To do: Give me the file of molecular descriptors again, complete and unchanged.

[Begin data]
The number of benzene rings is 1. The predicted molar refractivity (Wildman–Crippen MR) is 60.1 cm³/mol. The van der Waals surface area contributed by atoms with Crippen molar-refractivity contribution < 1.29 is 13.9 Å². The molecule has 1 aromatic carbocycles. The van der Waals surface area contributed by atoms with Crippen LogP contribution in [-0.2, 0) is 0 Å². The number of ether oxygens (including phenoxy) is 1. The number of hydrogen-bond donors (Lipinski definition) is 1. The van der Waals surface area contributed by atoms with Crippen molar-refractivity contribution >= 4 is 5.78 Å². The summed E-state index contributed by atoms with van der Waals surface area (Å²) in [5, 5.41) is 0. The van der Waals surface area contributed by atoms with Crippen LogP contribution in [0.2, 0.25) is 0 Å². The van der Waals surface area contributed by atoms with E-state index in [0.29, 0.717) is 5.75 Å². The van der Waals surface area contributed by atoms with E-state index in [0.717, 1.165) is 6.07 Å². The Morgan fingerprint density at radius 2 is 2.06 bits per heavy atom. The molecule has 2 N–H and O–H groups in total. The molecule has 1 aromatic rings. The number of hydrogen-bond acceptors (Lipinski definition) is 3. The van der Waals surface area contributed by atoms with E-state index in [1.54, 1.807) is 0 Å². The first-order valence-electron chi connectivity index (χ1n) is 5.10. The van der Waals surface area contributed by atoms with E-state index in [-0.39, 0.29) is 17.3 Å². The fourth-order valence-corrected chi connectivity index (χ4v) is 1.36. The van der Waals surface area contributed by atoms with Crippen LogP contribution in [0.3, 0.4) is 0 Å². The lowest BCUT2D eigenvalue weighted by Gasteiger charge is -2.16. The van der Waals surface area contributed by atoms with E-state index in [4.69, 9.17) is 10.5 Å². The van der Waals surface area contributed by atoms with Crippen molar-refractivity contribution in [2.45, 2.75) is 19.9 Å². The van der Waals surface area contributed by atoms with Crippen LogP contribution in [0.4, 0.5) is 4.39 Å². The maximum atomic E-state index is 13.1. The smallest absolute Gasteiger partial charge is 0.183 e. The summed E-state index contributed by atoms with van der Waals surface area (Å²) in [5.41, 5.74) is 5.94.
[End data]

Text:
The number of benzene rings is 1. The predicted molar refractivity (Wildman–Crippen MR) is 60.1 cm³/mol. The van der Waals surface area contributed by atoms with Crippen molar-refractivity contribution < 1.29 is 13.9 Å². The molecule has 1 aromatic carbocycles. The van der Waals surface area contributed by atoms with Crippen LogP contribution in [-0.2, 0) is 0 Å². The number of ether oxygens (including phenoxy) is 1. The number of hydrogen-bond donors (Lipinski definition) is 1. The van der Waals surface area contributed by atoms with Crippen molar-refractivity contribution >= 4 is 5.78 Å². The summed E-state index contributed by atoms with van der Waals surface area (Å²) in [5, 5.41) is 0. The van der Waals surface area contributed by atoms with Crippen LogP contribution in [0.2, 0.25) is 0 Å². The van der Waals surface area contributed by atoms with E-state index in [0.29, 0.717) is 5.75 Å². The van der Waals surface area contributed by atoms with E-state index in [0.717, 1.165) is 6.07 Å². The Morgan fingerprint density at radius 2 is 2.06 bits per heavy atom. The molecule has 2 N–H and O–H groups in total. The molecule has 1 aromatic rings. The number of hydrogen-bond acceptors (Lipinski definition) is 3. The van der Waals surface area contributed by atoms with E-state index in [1.54, 1.807) is 0 Å². The first-order valence-electron chi connectivity index (χ1n) is 5.10. The van der Waals surface area contributed by atoms with E-state index in [-0.39, 0.29) is 17.3 Å². The fourth-order valence-corrected chi connectivity index (χ4v) is 1.36. The van der Waals surface area contributed by atoms with Crippen LogP contribution in [0.3, 0.4) is 0 Å². The lowest BCUT2D eigenvalue weighted by Gasteiger charge is -2.16. The van der Waals surface area contributed by atoms with E-state index in [4.69, 9.17) is 10.5 Å². The van der Waals surface area contributed by atoms with Crippen molar-refractivity contribution in [2.45, 2.75) is 19.9 Å². The van der Waals surface area contributed by atoms with Crippen LogP contribution in [0.4, 0.5) is 4.39 Å². The maximum atomic E-state index is 13.1. The smallest absolute Gasteiger partial charge is 0.183 e. The summed E-state index contributed by atoms with van der Waals surface area (Å²) in [5.41, 5.74) is 5.94.